Myth of American exceptionalism prevents policy change on gun control

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"NRA death cult" sign at protest. Image: Joe Brusky/Flickr

Response in the U.S. to the latest school massacre (an astounding phrase itself) has been riveting.

It's those kids speaking out. No matter what despair you feel, it's too cruel to give up on those arriving from the future. How does corruption always eventually set in? Is it just age and experience chipping away? Is it the influence of success itself -- all that screen time and praise?

But when the gun question is involved, I also find myself asking: are the most vocal opponents of gun control speaking in good faith or bad? Generally, when people voice despicable (to me) views, I'd prefer thinking they believe what they say, and that they'd pass a lie-detector test for sincerity. So they'd have convinced themselves of the B.S., before passing it to others. There's a tortuous philosophical category covering this called false consciousness.

For the main voices against gun control, though, I don't believe it. They speak in bad faith. They know they're lying as they talk. The evidence against them is simply too strong.


No place on Earth has the gun issues the U.S. has. Australia had one school massacre, brought in controls and, as people kept saying at CNN's Wednesday Town Hall, it was Never Again. The U.S. could do it. What the gun claque really means is: We'd rather lose our kids than our guns.

That's hard for people elsewhere to believe. We'd rather think they're honest but misguided. But the U.S. eludes us. We don't have a "right to bear arms." There, gun culture runs as deeply as race, and they're related, as Michael Moore brilliantly suggested in Bowling for Columbine.

The white majority lives in perpetual fear of retaliation. For what? The U.S. began with a continental genocide against Indigenous peoples and never resolved its brutal treatment of slaves brought there in chains. Many Americans carry on with a shudder, looking over their shoulders. Not literally. But they cling in fear to their guns.

There are also doubtless Americans who believe the NRA nostrums -- guns don't kill people, people kill people; when guns are outlawed, only outlaws will have guns, etc. Yet, the simplest common sense refutes this: it’s only the U.S. that has these problems; those formulas apply nowhere else, so why would they apply to the U.S.? But what you have to factor in is how provincial the place is.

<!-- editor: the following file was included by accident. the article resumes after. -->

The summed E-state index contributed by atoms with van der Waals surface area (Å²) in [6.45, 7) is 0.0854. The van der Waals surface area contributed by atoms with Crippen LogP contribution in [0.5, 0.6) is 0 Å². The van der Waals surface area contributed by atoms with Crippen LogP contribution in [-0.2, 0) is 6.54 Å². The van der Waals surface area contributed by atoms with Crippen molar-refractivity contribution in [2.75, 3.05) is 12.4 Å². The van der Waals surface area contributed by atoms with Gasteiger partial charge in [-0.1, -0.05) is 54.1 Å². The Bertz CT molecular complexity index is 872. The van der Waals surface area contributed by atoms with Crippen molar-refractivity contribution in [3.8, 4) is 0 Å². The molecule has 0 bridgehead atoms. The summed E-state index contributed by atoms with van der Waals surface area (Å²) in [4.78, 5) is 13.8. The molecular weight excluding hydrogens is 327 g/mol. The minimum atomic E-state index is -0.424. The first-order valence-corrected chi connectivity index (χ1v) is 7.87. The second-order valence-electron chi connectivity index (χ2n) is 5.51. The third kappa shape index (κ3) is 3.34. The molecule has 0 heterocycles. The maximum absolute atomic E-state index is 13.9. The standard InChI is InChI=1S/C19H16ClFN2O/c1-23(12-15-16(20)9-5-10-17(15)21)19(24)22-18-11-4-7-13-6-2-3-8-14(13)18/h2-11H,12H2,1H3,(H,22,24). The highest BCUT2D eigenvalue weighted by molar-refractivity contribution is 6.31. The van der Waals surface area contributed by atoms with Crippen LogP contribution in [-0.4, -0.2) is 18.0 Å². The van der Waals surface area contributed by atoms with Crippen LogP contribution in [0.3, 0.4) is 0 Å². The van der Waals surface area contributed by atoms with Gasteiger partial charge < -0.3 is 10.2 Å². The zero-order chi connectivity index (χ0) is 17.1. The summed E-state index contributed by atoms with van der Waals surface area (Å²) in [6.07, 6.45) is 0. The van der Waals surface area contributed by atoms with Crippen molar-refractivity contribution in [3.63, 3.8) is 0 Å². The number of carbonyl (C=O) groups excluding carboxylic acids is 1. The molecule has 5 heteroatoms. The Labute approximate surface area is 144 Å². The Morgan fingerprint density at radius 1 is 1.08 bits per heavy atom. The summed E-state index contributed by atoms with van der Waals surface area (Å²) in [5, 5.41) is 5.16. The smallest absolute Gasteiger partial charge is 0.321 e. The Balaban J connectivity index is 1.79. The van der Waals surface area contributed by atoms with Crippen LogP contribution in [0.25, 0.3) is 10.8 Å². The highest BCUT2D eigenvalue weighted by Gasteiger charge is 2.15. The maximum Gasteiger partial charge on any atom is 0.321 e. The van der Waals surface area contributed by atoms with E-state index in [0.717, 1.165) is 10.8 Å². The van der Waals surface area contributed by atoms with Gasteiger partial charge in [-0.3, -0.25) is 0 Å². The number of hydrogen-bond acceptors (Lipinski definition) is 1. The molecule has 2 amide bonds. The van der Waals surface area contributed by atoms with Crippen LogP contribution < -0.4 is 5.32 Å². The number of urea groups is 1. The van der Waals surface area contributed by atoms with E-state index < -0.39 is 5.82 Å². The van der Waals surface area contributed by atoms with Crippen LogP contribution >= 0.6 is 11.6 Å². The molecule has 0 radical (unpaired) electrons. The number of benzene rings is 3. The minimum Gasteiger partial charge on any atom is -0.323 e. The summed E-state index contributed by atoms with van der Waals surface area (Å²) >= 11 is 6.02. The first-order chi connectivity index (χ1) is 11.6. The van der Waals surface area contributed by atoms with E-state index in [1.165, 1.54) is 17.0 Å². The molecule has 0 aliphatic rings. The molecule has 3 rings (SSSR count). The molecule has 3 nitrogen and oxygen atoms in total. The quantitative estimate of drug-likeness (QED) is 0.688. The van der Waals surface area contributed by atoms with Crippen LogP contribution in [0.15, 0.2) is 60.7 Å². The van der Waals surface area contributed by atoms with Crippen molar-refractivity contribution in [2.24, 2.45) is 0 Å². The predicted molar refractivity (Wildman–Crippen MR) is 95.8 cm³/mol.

In Dog Day Afternoon, one of the hostage-takers, Sal, is asked if there's a special country he'd like to be flown to. He says Wyoming. "Sal," says his partner, "Wyoming's not a country." It's touching and humane. But Sal probably doesn't even get that there's a difference between a state and a country. He's had a bad education but an American one.

When you learn that you live in the best country in the history of the world, it's a short step to thinking it's the only one. In either case, why would you bother drawing lessons from lesser peoples?

Each time one of these searing events occurs, I find myself hoping, like an idiot, that Americans whose lives have been shattered will draw connections to others in the world whose own lives have been blasted by U.S. acts -- and that the effect will be to augment general compassion.

That kids in Florida, for instance, will think of kids in Iraq and Syria after what is now generations of U.S. military interventions.

I felt that way, stupidly, after 9-11. The U.S., which had never been struck by terror from abroad, would start comprehending how it's viewed elsewhere. Why don't Americans ever learn from these things? It's a price they pay for their "exceptionalism"-- they have nothing to learn from others.

Sorry for the unrelieved gloom. I prefer to find a glimmer of hope, which would be those kids. I suppose I should add that I lived there for 10 years and loved it. I felt more at home than I ever had in Toronto.

But Freud, who went to the U.S. in 1909 to deliver his "Introductory Lectures on Psychoanalysis," told his biographer afterwards, "America is the most grandiose experiment the world has seen. But, I am afraid, it is not going to be a success."It's "a mistake," he added. "A gigantic mistake but a mistake."

If there's a shred of hope there, it would be his grim, unflinching humour.

This column originally appeared in The Toronto Star.

Image: Joe Brusky/Flickr

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